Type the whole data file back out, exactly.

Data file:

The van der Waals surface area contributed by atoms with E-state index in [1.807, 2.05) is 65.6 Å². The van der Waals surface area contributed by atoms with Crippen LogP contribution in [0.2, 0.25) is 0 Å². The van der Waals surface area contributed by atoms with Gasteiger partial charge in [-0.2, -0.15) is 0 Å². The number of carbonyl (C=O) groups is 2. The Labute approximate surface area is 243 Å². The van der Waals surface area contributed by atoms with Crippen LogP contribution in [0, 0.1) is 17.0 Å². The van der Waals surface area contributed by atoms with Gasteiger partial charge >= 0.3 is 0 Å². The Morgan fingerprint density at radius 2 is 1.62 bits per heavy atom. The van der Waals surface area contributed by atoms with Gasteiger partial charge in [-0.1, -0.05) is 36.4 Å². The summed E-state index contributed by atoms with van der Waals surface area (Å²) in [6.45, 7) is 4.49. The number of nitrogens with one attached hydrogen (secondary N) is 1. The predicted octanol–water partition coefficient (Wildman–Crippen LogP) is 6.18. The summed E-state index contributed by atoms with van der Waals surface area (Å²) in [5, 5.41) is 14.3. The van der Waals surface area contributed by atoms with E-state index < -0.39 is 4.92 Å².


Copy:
The van der Waals surface area contributed by atoms with E-state index in [1.807, 2.05) is 65.6 Å². The van der Waals surface area contributed by atoms with Crippen LogP contribution in [0.2, 0.25) is 0 Å². The van der Waals surface area contributed by atoms with Gasteiger partial charge in [-0.2, -0.15) is 0 Å². The number of carbonyl (C=O) groups is 2. The Labute approximate surface area is 243 Å². The van der Waals surface area contributed by atoms with Crippen LogP contribution in [0, 0.1) is 17.0 Å². The van der Waals surface area contributed by atoms with Gasteiger partial charge >= 0.3 is 0 Å². The Morgan fingerprint density at radius 2 is 1.62 bits per heavy atom. The van der Waals surface area contributed by atoms with Gasteiger partial charge in [-0.1, -0.05) is 36.4 Å². The summed E-state index contributed by atoms with van der Waals surface area (Å²) in [6.45, 7) is 4.49. The number of nitrogens with one attached hydrogen (secondary N) is 1. The predicted octanol–water partition coefficient (Wildman–Crippen LogP) is 6.18. The summed E-state index contributed by atoms with van der Waals surface area (Å²) in [5, 5.41) is 14.3. The van der Waals surface area contributed by atoms with E-state index < -0.39 is 4.92 Å².